California governor stumps for private prisons

Arnold Schwarzenegger told legislators during his final State of the State address that allowing the private sector to run California’s prison system would save billions of dollars and allow the state, which faces another $20bn budget deficit, to avoid further cuts to higher education spending.

With his state facing another historic budget shortfall and the threat of more painful budget cuts firmly on the agenda, California Governor Arnold Schwarzenegger made an impassioned appeal to the state’s legislators consider privatising California’s prisons as way to save money and spend more on education.

“I mean, if California's prisons were privately run, it would save us billions of dollars a year. That's billions of dollars that could go back into higher education where it belongs and where it better serves our future,” he told legislators during his last State of the State address as California governor, eliciting applause.

The state, which last year struggled to close a $26 billion budget gap, is facing another $20 billion budget hole for the remainder of its current and upcoming fiscal years. “Bitter as the words are in my mouth, we face additional cuts,” Schwarzenegger said.

However, the governor said he’d draw a line around education and safeguard it from further budget cuts. He proposed a constitutional amendment that would prohibit the state from again spending a greater percentage of its money on prisons than higher education, eliciting applause from the legislators.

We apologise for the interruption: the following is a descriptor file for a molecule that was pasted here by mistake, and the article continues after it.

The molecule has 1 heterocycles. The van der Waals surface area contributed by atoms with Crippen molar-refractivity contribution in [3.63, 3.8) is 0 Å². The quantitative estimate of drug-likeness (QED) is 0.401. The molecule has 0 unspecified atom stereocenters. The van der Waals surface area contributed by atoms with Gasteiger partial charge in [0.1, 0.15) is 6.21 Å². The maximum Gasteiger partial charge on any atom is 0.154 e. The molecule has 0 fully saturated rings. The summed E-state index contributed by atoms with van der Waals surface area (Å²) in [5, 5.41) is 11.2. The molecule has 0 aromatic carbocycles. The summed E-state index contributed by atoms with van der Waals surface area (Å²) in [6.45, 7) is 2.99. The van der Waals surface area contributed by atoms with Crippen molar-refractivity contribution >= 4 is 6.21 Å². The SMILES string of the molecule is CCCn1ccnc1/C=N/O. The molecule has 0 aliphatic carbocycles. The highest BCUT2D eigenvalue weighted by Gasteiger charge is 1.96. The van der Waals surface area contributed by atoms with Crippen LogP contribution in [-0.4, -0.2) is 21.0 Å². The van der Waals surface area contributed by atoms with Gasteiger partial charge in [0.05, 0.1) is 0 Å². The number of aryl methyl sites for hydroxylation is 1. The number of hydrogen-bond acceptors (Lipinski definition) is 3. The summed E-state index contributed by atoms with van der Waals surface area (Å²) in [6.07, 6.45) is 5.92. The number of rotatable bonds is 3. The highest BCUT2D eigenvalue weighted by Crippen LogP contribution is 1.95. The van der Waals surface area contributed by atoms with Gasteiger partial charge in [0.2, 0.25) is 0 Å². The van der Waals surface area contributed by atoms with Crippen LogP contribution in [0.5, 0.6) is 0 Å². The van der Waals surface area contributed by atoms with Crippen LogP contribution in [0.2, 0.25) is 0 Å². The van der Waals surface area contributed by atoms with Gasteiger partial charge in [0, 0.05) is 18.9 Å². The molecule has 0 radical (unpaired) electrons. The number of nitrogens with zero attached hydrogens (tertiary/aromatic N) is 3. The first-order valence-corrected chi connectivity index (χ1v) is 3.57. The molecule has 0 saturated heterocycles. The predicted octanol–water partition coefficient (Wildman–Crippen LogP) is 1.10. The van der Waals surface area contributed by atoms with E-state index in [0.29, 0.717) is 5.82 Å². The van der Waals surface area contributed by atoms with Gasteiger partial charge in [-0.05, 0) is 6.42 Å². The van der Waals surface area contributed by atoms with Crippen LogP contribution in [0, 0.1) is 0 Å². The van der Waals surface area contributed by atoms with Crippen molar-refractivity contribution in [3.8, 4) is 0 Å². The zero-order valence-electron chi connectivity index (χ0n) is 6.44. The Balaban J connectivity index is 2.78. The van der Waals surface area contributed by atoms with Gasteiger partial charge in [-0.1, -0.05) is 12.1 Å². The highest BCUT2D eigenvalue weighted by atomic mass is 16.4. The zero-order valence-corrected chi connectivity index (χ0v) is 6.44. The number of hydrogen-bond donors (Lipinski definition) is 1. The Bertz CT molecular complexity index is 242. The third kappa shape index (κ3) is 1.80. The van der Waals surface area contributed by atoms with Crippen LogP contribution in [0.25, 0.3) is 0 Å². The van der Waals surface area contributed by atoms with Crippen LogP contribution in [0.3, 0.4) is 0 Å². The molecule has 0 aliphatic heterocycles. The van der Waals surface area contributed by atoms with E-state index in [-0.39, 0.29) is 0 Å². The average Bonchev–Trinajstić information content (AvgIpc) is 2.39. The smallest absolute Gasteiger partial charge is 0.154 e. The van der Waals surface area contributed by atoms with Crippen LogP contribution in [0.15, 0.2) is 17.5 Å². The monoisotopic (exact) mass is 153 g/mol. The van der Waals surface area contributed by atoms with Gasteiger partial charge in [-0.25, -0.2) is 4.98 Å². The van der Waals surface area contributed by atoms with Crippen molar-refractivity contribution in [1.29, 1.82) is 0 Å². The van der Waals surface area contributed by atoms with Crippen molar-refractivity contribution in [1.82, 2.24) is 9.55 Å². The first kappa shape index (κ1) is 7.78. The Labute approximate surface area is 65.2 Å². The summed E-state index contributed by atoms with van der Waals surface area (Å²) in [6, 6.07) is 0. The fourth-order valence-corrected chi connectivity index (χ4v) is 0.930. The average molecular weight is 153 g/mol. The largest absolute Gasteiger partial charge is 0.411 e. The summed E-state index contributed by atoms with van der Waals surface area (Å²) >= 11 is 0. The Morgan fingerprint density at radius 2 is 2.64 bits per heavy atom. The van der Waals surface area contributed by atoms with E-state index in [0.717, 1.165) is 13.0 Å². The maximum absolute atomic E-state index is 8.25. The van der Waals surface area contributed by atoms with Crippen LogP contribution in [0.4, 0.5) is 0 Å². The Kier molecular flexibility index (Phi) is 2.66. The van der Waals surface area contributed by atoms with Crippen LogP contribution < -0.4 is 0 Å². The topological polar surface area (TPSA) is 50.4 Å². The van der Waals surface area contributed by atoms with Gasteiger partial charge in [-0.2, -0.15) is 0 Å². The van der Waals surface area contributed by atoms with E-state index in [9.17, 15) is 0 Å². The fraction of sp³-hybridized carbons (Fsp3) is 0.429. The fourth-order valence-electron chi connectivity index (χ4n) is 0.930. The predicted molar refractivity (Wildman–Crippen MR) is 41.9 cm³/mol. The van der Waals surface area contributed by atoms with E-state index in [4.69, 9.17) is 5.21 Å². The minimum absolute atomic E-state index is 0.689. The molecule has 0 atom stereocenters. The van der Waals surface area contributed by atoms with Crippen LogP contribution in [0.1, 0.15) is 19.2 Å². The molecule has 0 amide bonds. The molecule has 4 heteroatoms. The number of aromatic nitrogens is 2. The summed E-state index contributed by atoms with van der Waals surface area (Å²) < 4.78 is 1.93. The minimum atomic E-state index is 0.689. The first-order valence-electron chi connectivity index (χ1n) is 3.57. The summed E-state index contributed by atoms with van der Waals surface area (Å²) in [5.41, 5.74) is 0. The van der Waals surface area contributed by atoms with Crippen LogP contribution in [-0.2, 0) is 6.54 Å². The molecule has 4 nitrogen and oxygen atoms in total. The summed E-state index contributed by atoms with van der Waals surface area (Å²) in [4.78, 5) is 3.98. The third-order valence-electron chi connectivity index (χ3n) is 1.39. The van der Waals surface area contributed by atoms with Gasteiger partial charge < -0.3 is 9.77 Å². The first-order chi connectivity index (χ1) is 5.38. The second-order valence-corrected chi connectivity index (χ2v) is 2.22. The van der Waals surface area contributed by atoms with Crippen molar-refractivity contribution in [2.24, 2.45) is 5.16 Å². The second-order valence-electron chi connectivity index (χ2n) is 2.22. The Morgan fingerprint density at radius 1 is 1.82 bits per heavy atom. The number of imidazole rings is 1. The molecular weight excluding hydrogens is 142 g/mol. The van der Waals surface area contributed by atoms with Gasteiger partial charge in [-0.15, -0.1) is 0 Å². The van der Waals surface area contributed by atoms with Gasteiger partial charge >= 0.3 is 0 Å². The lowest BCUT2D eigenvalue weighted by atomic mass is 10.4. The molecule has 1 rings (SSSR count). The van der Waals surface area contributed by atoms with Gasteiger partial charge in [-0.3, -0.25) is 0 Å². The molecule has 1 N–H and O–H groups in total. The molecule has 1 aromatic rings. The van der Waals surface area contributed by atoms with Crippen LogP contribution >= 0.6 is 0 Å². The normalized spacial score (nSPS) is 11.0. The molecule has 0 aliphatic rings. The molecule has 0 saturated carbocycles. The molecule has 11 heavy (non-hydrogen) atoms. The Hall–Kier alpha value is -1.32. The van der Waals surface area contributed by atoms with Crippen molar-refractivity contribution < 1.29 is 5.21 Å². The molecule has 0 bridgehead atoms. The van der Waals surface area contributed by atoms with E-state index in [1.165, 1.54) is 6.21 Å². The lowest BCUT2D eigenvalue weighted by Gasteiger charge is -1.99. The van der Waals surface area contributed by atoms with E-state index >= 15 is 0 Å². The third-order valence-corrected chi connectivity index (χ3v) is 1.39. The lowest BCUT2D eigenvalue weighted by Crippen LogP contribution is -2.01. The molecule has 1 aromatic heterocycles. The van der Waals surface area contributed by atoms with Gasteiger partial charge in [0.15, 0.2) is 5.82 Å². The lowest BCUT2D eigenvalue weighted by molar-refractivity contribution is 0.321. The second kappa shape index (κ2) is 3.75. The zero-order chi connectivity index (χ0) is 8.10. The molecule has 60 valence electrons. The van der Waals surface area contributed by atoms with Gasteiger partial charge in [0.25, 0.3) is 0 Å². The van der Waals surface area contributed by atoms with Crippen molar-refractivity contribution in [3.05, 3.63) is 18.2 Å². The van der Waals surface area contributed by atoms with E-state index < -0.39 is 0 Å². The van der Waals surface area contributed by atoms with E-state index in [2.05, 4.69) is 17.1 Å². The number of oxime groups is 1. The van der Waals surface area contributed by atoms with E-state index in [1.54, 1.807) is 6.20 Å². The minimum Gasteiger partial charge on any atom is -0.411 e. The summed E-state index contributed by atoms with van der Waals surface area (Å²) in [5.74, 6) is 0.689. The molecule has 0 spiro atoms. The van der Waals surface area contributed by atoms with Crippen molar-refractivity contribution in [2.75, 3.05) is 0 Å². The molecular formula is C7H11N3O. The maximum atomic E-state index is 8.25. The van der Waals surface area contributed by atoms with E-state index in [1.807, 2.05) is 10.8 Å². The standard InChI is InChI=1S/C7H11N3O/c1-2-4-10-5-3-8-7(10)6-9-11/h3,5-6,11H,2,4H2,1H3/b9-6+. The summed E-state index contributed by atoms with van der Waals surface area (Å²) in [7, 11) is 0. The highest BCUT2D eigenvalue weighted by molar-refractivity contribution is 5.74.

“And the way we get this done,” he said, “is to find more cost-effective ways to run our prison system” and allow “private prisons to compete with public prisons. Competition and choice are always good.”

The governor provided few details of how he would involve the private sector in the state’s prison system, but he said any savings achieved should go to better fund California’s public universities, which have seen their share of the state funding shrink over the years. Thirty years ago, Schwarzenegger said, California spent 10 percent of taxpayer dollars on higher education and 3 percent on prisons.

“Today, almost 11 percent goes to prisons and only 7.5 percent goes to higher education,” he said.

In 2008, the state had 33 prisons with a population of about 171,000, an annual budget of $10.6 billion and an average annual cost per prisoner of $49,000, according to a Department of Corrections and Rehabilitation fact sheet.

Schwarzenegger said that other states spend far less – “only $32,000 per prisoner”- and asked legislators, “why do we have to spend so much more than they do?”

Schwarzenegger, now a lame-duck governor in his last year of power, also urged legislators not to hesitate and work with him to make “bold” reforms in taxes that some have deemed “too hard to enact”.

“If I had hesitated in my career every time I made a move because it was too hard, I would still be yodeling in Austria,” he said.